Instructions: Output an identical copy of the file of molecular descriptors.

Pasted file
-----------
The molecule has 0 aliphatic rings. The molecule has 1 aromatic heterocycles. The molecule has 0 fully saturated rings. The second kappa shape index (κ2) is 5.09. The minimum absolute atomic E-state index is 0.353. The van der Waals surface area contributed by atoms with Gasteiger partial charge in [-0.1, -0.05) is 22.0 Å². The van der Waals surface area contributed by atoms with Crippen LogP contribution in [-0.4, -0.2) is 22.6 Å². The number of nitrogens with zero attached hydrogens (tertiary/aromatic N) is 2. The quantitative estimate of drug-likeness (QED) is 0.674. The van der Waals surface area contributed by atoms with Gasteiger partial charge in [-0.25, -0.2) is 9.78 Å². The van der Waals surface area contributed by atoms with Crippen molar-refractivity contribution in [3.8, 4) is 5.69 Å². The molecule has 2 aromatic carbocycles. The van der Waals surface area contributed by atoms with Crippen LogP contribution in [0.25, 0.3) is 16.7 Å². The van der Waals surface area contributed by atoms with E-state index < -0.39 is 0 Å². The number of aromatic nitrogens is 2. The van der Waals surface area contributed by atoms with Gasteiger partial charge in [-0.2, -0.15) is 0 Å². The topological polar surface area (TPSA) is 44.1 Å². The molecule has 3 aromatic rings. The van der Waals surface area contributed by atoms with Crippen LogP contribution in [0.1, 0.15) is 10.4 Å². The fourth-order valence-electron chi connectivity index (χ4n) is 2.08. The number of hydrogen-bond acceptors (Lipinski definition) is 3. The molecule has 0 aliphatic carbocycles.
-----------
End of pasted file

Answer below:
The molecule has 0 aliphatic rings. The molecule has 1 aromatic heterocycles. The molecule has 0 fully saturated rings. The second kappa shape index (κ2) is 5.09. The minimum absolute atomic E-state index is 0.353. The van der Waals surface area contributed by atoms with Gasteiger partial charge in [-0.1, -0.05) is 22.0 Å². The van der Waals surface area contributed by atoms with Crippen LogP contribution in [-0.4, -0.2) is 22.6 Å². The number of nitrogens with zero attached hydrogens (tertiary/aromatic N) is 2. The quantitative estimate of drug-likeness (QED) is 0.674. The van der Waals surface area contributed by atoms with Gasteiger partial charge in [-0.25, -0.2) is 9.78 Å². The van der Waals surface area contributed by atoms with Crippen molar-refractivity contribution in [3.8, 4) is 5.69 Å². The molecule has 2 aromatic carbocycles. The van der Waals surface area contributed by atoms with Crippen LogP contribution in [0.25, 0.3) is 16.7 Å². The van der Waals surface area contributed by atoms with E-state index < -0.39 is 0 Å². The number of aromatic nitrogens is 2. The van der Waals surface area contributed by atoms with Gasteiger partial charge in [-0.2, -0.15) is 0 Å². The topological polar surface area (TPSA) is 44.1 Å². The molecule has 3 aromatic rings. The van der Waals surface area contributed by atoms with Crippen LogP contribution in [0.1, 0.15) is 10.4 Å². The fourth-order valence-electron chi connectivity index (χ4n) is 2.08. The number of hydrogen-bond acceptors (Lipinski definition) is 3. The molecule has 0 aliphatic carbocycles.